Learning Tour: Maya Angelou's Young Adult Learning Center learns from the I-BEST in Seattle (pt. 2)


As a part of Raise DC’s Learning Tour opportunity, a team from Maya Angelou’s Young Adult Learning Center (YALC) visited Seattle to learn about Washington State’s Integrated Basic Education & Skills Training (I-BEST) program. YALC members sought to gather promising practices and further their knowledge of postsecondary and career options to bring back to their own students in the District.  

Jenny Nauss, YALC Instructional Manager, shares her experience from the YALC Learning Tour:

As the YALC expands its work-learn model in 2016-2017, we are looking at other sites from which we can draw ideas for programmatic structure and best practices for classroom teaching. Raise DC provided us the opportunity to visit Seattle Central College (SCC) and Renton Technical College (RTC), both champions of the Washington State I-BEST model, which provides academic and workforce pathways for students who might otherwise not succeed.

At Seattle Central College, we had the opportunity to observe an academic I-BEST class, “Change Agents: Language, Identity, and Transformation,” which was co-taught by two instructors, a key component of all I-BEST classes. The co-teaching model allows content experts to collaborate with Adult Basic Education (ABE) or English-as-a-Second-Language (ESL) teachers, who provide additional support to the students. In every meeting we attended, practitioners spoke to the importance of the co-teaching model, as well as the need to provide high-quality professional development to teachers.

At Renton Technical College, we observed a medical assistant class in which two teachers took turns reviewing key terms with students who were preparing for a test. Both campuses offer I-BEST students an additional support class to augment their content classes. In this support class, the I-BEST instructor might pre-teach vocabulary and key concepts, reinforce writing skills, explain the homework, or facilitate a writing workshop. Then the same instructor co-teaches the content class, whether it is in early childhood education (at both SCC & RTC), medical assistant, nursing assistant, automotive, or welding courses (at RTC)—providing additional support in a variety of ways. The subject matter taught in support classes is reiterated in the content classes, blending basic education skills with real-life career competencies taught by instructors specific to the field.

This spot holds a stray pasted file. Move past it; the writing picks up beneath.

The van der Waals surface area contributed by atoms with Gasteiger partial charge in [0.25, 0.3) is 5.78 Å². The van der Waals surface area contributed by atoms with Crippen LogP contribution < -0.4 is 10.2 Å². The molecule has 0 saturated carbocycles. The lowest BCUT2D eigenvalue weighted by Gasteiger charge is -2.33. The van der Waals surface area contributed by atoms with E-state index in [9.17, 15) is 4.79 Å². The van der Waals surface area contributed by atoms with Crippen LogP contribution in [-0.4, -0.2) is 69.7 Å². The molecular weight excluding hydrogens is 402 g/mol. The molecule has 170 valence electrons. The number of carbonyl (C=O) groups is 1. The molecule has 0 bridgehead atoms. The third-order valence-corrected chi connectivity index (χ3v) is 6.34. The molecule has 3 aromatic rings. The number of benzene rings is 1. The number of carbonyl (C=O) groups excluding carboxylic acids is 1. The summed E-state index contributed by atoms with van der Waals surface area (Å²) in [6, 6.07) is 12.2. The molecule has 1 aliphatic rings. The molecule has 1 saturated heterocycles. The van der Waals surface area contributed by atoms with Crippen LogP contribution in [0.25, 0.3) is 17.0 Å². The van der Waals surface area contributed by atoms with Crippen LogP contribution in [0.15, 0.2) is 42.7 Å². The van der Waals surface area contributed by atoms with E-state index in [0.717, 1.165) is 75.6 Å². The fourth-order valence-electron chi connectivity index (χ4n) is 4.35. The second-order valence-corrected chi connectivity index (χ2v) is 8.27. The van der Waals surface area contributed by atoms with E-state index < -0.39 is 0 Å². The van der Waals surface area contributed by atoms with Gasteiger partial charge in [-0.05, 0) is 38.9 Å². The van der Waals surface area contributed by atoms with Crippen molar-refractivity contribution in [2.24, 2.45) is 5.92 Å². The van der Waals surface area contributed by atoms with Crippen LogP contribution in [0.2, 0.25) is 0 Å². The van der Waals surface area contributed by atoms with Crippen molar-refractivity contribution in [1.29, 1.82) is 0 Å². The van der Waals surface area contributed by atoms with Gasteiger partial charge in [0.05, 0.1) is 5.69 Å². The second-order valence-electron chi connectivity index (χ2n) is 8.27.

Directors, teachers, and students spoke highly of the I-BEST model, citing benefits from diverse student groupings and extra instructor support. According to SCC & RTC program directors, I-BEST students are less likely to drop out of school, possibly due to the extra support from having a second teacher and support class, as well as the sense of community that develops in each cohort.

One example of the benefit of diverse experiences lies in SCC’s early childhood education program, which has a high Somalian immigrant student population. Many of these students are parents and provide in-home daycare services, so they offer a wealth of child-rearing experience and anecdotes about running a home business that others in the class benefit from hearing.

We can take many of these best practices back to our program, specifically in bolstering our
co-teaching model and using our new ABE Reading program as an opportunity to both teach reading skills, as well as pre-teach concepts the students will learn in their GED classes to build students’ schema and build comprehension. Furthermore, as we expand our work-learn program and prepare for individuals in the workforce to lead classroom instruction who may not have training in pedagogy, we can bring aspects of the I-BEST co-teaching model to our own program to ensure that teachers, as well as students, succeed.